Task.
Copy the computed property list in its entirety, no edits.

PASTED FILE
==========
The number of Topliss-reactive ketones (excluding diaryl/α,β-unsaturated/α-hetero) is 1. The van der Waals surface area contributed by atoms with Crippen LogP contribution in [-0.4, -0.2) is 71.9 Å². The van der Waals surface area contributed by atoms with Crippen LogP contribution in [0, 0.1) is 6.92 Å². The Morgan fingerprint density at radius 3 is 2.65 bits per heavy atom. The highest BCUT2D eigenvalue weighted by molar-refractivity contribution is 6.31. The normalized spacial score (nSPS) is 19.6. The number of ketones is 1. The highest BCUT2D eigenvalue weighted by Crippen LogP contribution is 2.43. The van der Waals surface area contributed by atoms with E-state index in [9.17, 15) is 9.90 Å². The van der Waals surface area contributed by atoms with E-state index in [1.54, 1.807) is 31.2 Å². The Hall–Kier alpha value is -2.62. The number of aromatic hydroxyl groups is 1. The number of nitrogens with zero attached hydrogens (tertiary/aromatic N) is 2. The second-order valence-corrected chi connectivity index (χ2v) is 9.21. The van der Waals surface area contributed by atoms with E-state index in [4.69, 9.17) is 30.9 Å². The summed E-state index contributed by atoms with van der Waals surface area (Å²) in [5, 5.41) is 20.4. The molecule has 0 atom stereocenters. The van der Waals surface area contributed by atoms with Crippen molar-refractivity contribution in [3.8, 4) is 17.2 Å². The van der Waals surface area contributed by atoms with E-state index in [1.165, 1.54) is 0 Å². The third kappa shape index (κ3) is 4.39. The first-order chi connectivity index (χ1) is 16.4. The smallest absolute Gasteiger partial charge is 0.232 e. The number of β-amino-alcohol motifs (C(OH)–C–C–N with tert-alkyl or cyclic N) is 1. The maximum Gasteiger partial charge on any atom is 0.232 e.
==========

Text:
The number of Topliss-reactive ketones (excluding diaryl/α,β-unsaturated/α-hetero) is 1. The van der Waals surface area contributed by atoms with Crippen LogP contribution in [-0.4, -0.2) is 71.9 Å². The van der Waals surface area contributed by atoms with Crippen LogP contribution in [0, 0.1) is 6.92 Å². The Morgan fingerprint density at radius 3 is 2.65 bits per heavy atom. The highest BCUT2D eigenvalue weighted by molar-refractivity contribution is 6.31. The normalized spacial score (nSPS) is 19.6. The number of ketones is 1. The highest BCUT2D eigenvalue weighted by Crippen LogP contribution is 2.43. The van der Waals surface area contributed by atoms with E-state index in [9.17, 15) is 9.90 Å². The van der Waals surface area contributed by atoms with E-state index in [1.54, 1.807) is 31.2 Å². The Hall–Kier alpha value is -2.62. The number of aromatic hydroxyl groups is 1. The number of nitrogens with zero attached hydrogens (tertiary/aromatic N) is 2. The second-order valence-corrected chi connectivity index (χ2v) is 9.21. The van der Waals surface area contributed by atoms with E-state index in [4.69, 9.17) is 30.9 Å². The summed E-state index contributed by atoms with van der Waals surface area (Å²) in [5, 5.41) is 20.4. The molecule has 0 atom stereocenters. The van der Waals surface area contributed by atoms with Crippen molar-refractivity contribution in [3.8, 4) is 17.2 Å². The van der Waals surface area contributed by atoms with E-state index in [1.165, 1.54) is 0 Å². The third kappa shape index (κ3) is 4.39. The first-order chi connectivity index (χ1) is 16.4. The smallest absolute Gasteiger partial charge is 0.232 e. The number of β-amino-alcohol motifs (C(OH)–C–C–N with tert-alkyl or cyclic N) is 1. The maximum Gasteiger partial charge on any atom is 0.232 e.